EU Member States must impose binding requirements to ensure the ‘removal at source of internet pages containing or disseminating child pornography or child abuse material’, MEPs say.
The EU must also co-operate with third countries to secure the prompt removal of such material from servers hosted in those countries, they add.
Should removal at source prove impossible (e.g. because the state where servers are hosted is unwilling to co-operate or because its procedure for removing the material from servers is particularly long), Member States ‘may take the necessary measures in accordance with national legislation to prevent access to such content in their territory’, say MEPs. The adopted amendment therefore in no way prevents any Member State from blocking sites, in line with its national law.
National measures preventing access ‘must be set by transparent procedures and provide adequate safeguards, in particular to ensure that the restriction is limited to what is necessary and proportionate, and that users are informed of the reason for the restriction’, MEPs say. Content providers and users must also be informed of the possibility to appeal, and to whom to appeal, under a judicial redress procedure, they add.
Tougher penalties and ban on working with children
The new rules would introduce tougher penalties across the EU for those who sexually abuse or exploit children. The proposal sets minimum penalties for 22 criminal offences, but also allows Member States to impose harsher measures and sentencing.
Offenders would face penalties ranging from one to over ten years in prison, depending on the crime. Since some 20% of sex offenders go on to commit further offences after conviction, MEPs stipulate that convicted offenders ‘may be temporarily or permanently prevented from exercising professional activities involving direct and regular contact with children and volunteer activities related to the supervision and/or care of children’.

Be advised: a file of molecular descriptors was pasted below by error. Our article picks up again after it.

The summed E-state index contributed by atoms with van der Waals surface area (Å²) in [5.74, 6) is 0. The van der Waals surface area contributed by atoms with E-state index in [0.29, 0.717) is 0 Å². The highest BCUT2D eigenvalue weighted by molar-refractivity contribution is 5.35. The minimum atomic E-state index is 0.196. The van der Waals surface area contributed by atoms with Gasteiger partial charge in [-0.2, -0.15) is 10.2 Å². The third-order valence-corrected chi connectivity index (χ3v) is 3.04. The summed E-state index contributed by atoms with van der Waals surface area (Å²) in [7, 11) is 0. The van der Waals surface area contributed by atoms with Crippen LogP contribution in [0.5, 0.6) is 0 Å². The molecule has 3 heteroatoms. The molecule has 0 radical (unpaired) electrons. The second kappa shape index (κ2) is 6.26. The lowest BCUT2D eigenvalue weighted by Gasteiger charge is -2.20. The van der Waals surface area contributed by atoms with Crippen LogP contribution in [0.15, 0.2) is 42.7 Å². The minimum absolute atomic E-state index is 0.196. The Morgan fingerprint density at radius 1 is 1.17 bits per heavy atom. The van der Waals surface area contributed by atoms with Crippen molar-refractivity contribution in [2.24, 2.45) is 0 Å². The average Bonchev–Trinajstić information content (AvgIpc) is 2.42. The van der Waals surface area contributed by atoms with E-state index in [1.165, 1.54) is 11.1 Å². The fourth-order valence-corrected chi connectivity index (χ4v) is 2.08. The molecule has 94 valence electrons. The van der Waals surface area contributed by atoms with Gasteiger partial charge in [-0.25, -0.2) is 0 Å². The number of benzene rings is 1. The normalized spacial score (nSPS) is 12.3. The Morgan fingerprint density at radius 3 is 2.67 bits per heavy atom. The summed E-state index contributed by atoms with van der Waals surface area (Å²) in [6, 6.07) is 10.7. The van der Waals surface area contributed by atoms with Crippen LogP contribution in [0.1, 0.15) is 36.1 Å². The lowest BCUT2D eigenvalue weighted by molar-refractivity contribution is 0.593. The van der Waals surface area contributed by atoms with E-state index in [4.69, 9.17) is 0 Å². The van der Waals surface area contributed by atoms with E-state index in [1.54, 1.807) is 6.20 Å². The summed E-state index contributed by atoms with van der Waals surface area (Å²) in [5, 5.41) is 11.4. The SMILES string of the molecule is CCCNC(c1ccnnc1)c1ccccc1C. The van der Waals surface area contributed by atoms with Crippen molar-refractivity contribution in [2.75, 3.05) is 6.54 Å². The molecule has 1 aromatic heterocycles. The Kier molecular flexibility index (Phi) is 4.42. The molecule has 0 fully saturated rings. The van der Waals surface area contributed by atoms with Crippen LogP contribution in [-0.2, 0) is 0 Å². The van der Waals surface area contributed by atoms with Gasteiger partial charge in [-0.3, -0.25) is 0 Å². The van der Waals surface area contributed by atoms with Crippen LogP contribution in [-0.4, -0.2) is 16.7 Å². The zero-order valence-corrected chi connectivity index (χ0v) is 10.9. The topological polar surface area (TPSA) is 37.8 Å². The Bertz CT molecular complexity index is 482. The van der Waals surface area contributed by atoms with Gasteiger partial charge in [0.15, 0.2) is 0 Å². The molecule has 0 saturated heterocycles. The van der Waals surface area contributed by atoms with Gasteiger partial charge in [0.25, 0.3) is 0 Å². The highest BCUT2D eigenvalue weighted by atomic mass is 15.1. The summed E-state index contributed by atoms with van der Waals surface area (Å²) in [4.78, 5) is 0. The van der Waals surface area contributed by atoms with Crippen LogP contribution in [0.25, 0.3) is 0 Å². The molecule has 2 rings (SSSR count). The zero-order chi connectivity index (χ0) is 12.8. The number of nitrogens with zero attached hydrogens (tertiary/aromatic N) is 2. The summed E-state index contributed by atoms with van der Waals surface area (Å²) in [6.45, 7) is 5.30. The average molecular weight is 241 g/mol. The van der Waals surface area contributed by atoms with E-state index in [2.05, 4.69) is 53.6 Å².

When recruiting, employers will be entitled to obtain information on any convictions for sex crimes. After recruitment, if serious suspicion arises, employers may still request such information, even if it has to be obtained from criminal records held in other EU countries. Member States may also take other measures, such as putting in place ’sex offenders registers’ accessible to the judiciary and/or law enforcement agencies, add MEPs.
Abuse by persons in a position of trust, authority or influence over the child (for instance, family members, guardians or teachers) is included in, and punishable under, the new criminal offences. Higher sentences would also be imposed on anyone committing an offence involving children with a physical or mental disability, in a situation of dependence or under the influence of drugs or alcohol.
‘Sex tourists’ travelling abroad to abuse children will also face prosecution, under the new rules on jurisdiction.
EU-wide criminalization of ‘grooming’
New forms of abuse and exploitation, such as ‘grooming’ (befriending children through the web with the intention of sexually abusing them), or making children pose sexually in front of web cameras, will also be criminalised. MEPs have added a rule that offenders who use different means to target a great number of children so as to multiply their chances of committing the crime would face harsher penalties.
MEPs have strengthened proposed rules on assisting, supporting and protecting victims, to ensure that they have easy access to legal remedies and do not suffer from participating in criminal investigations and trials.
Negotiations between Parliament and Council representatives will continue in the coming months, with a view to reaching a compromise preferably in the first half of 2011. Once adopted, this directive will replace current EU legislation dating from 2004. Member States would then have two years to transpose the new rules into their national laws.
Committee vote on report of Roberta Angelilli (EPP, IT): 40 in favour, none against, 5 abstentions
In the chair: Juan Fernando LÓPEZ AGUILAR (S&D, ES)
Internet Rights and Wrongs: Choices & Challenges in a Networked World: ”
Internet Rights and Wrongs: Choices & Challenges in a Networked World
Hillary Rodham Clinton
Secretary of State
George Washington University
February 15, 2011
Thank you all very much and good afternoon. It is a pleasure, once again, to be back on the campus of the George Washington University, a place that I have spent quite a bit of time in all different settings over the last now nearly 20 years. I’d like especially to thank President Knapp and Provost Lerman, because this is a great opportunity for me to address such a significant issue, and one which deserves the attention of citizens, governments, and I know is drawing that attention. And perhaps today in my remarks, we can begin a much more vigorous debate that will respond to the needs that we have been watching in real time on our television sets.